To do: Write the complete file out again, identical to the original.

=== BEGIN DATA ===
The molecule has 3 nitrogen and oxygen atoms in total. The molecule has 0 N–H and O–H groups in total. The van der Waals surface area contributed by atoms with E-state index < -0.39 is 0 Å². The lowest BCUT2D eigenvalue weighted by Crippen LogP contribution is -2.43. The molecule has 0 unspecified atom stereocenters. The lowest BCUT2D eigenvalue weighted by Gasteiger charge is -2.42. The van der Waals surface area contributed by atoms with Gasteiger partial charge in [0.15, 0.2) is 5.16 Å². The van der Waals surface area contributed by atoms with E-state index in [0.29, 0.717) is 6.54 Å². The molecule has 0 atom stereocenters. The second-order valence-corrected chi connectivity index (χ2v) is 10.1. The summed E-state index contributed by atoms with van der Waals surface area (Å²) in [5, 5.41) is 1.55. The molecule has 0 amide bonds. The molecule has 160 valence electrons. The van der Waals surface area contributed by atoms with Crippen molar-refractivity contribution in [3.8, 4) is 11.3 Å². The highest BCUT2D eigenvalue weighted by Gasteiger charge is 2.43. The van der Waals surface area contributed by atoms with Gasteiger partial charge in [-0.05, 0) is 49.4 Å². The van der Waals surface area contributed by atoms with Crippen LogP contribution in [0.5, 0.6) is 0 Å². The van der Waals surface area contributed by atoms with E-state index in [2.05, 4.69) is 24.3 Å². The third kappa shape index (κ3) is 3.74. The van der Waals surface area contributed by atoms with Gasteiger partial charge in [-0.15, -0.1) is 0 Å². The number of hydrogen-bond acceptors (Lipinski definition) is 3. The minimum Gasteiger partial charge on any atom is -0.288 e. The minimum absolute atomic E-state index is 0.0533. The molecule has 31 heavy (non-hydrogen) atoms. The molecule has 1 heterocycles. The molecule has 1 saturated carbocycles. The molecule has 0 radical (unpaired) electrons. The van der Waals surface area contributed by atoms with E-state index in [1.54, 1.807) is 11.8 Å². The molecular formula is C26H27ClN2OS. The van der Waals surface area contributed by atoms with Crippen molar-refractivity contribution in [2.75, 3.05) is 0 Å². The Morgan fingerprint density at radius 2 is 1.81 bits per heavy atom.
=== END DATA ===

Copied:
The molecule has 3 nitrogen and oxygen atoms in total. The molecule has 0 N–H and O–H groups in total. The van der Waals surface area contributed by atoms with E-state index < -0.39 is 0 Å². The lowest BCUT2D eigenvalue weighted by Crippen LogP contribution is -2.43. The molecule has 0 unspecified atom stereocenters. The lowest BCUT2D eigenvalue weighted by Gasteiger charge is -2.42. The van der Waals surface area contributed by atoms with Gasteiger partial charge in [0.15, 0.2) is 5.16 Å². The van der Waals surface area contributed by atoms with E-state index in [0.29, 0.717) is 6.54 Å². The molecule has 0 atom stereocenters. The second-order valence-corrected chi connectivity index (χ2v) is 10.1. The summed E-state index contributed by atoms with van der Waals surface area (Å²) in [5, 5.41) is 1.55. The molecule has 0 amide bonds. The molecule has 160 valence electrons. The van der Waals surface area contributed by atoms with Crippen molar-refractivity contribution in [3.8, 4) is 11.3 Å². The highest BCUT2D eigenvalue weighted by Gasteiger charge is 2.43. The van der Waals surface area contributed by atoms with Gasteiger partial charge in [-0.05, 0) is 49.4 Å². The van der Waals surface area contributed by atoms with Crippen LogP contribution in [0.5, 0.6) is 0 Å². The van der Waals surface area contributed by atoms with E-state index in [2.05, 4.69) is 24.3 Å². The third kappa shape index (κ3) is 3.74. The van der Waals surface area contributed by atoms with Gasteiger partial charge in [-0.15, -0.1) is 0 Å². The number of hydrogen-bond acceptors (Lipinski definition) is 3. The minimum Gasteiger partial charge on any atom is -0.288 e. The minimum absolute atomic E-state index is 0.0533. The molecule has 31 heavy (non-hydrogen) atoms. The molecule has 1 heterocycles. The molecule has 1 saturated carbocycles. The molecule has 0 radical (unpaired) electrons. The van der Waals surface area contributed by atoms with E-state index in [1.54, 1.807) is 11.8 Å². The molecular formula is C26H27ClN2OS. The van der Waals surface area contributed by atoms with Crippen molar-refractivity contribution in [2.75, 3.05) is 0 Å². The Morgan fingerprint density at radius 2 is 1.81 bits per heavy atom.